What purpose is your service charge serving?

What do you do with your service charge and how do you account for it? It is a grey area for many hotel operations, with hotels and management companies all having their own way of dealing with this somewhat miscellaneous credit. However, where a hotel puts this charge when accounting its rooms revenue could be misleading, and even alter the market’s benchmark rate.

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By  Sarah Campbell Published  March 4, 2006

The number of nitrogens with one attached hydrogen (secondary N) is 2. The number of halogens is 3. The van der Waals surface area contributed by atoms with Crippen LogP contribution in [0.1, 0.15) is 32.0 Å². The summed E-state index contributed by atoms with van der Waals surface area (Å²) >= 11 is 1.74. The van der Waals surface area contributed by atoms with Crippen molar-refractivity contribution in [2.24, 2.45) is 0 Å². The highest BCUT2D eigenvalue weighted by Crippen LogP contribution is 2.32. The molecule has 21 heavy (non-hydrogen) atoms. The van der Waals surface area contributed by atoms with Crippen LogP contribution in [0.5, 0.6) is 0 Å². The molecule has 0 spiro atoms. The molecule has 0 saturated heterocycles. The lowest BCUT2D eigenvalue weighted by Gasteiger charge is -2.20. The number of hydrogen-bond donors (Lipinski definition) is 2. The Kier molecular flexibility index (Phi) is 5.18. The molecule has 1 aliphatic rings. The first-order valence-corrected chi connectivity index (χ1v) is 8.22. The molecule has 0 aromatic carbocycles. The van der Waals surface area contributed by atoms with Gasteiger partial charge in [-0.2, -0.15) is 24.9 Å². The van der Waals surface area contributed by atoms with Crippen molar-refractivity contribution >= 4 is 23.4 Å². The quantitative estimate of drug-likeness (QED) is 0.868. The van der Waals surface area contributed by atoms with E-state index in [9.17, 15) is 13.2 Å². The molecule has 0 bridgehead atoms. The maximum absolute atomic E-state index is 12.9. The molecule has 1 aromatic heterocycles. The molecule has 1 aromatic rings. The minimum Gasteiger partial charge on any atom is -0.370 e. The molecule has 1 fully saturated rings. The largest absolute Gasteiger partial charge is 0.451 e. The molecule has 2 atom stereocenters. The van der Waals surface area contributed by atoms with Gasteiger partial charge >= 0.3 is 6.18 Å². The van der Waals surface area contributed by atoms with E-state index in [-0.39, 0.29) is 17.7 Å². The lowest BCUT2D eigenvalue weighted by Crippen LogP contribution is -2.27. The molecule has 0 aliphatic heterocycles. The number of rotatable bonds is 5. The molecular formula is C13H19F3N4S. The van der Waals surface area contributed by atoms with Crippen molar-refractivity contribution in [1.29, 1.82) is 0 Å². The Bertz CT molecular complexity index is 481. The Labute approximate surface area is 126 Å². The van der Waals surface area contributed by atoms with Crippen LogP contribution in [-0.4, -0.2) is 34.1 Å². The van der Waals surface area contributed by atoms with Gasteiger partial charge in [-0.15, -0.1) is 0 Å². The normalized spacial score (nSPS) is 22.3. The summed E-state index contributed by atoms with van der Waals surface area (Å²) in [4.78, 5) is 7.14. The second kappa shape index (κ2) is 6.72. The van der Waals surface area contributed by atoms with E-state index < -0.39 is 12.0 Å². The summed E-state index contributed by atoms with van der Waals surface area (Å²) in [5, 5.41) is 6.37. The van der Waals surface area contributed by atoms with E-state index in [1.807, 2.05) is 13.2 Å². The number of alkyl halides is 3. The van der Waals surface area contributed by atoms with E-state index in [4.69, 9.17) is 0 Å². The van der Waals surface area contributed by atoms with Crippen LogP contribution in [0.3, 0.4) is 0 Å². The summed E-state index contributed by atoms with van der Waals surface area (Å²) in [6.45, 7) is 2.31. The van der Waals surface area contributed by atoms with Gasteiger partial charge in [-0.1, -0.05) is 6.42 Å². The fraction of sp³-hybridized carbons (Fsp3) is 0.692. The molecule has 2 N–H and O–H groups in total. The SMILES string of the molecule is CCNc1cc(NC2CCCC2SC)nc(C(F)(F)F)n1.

|~|Comment-picL.jpg|~||~|What do you do with your service charge and how do you account for it? It is a grey area for many hotel operations, with hotels and management companies all having their own way of dealing with this somewhat miscellaneous credit. However, where a hotel puts this charge when accounting its rooms revenue could be misleading, and even alter the market’s benchmark rate. For example, in Dubai, the service charge is set at 10%. A hotel with a room rate of US $200 will charge an additional $20 service charge. Now, if that hotel adds this sum to its top line accounts it shows a room rate of $220. The question is, does this figure then become the hotel’s rate with regards to its benchmarking efforts? If so, this could alter its market position and place it above hotels that are not recording the service charge in their top line. Such accounting practice could lead to inflated rates in the market, as other hotels follow the lead and add 10% to their rates before adding the 10% service charge. Then we come to management contracts, and the service charge allocation gets murkier still. If a hotel is accounting for its service charge in its top line, this means that a percentage of this total figure will be taken for management fees, and end up in some international HQ bank account, nowhere near the pocket of the staff providing the service. The alternative, of course, is to place the service charge as a credit to the bottom line. The rate stays at $200, a debit of X is taken for housekeeping (the service) and other operating expenses, and a $20 credit is then added. The final sum represents the profit. Now, in a buoyant market like Dubai this hotel will appear to have a higher profit margin than the first. Financially it is more successful, but its market position may be lower. Of course, all of this deals with the money men (or women) and not the line staff, who are still working hard to provide the service. For a healthy market like Dubai, service charge is credited back to the staff, usually as a month-end bonus. For some, this bonus is often more than the actual basic salary, and works as an attractive incentive to up service levels in order to increase profitability. Basically everyone wins. However, in depressed markets, the service charge is often a sore point with both the money counters and the line staff. In Egypt last summer, hotels in Sharm El Sheikh faced problems with lower than expected occupancies. Hotels at the Red Sea resort often pay summer service charges double the amount of the basic salary. But following the attacks in Naama Bay, the bottom fell out of the market and managers were forced to rethink their payment strategy. Service charges took a hit as accountants tried to minimise losses. No doubt service levels remained high, but service charges plummeted. I would be interested to hear how other hotels in the region deal with the service charge credit, and whether or not you think a set percentage rate and rules should be set on dealing with this. Sarah Campbell, Senior Editor sarah.campbell@itp.com||**||

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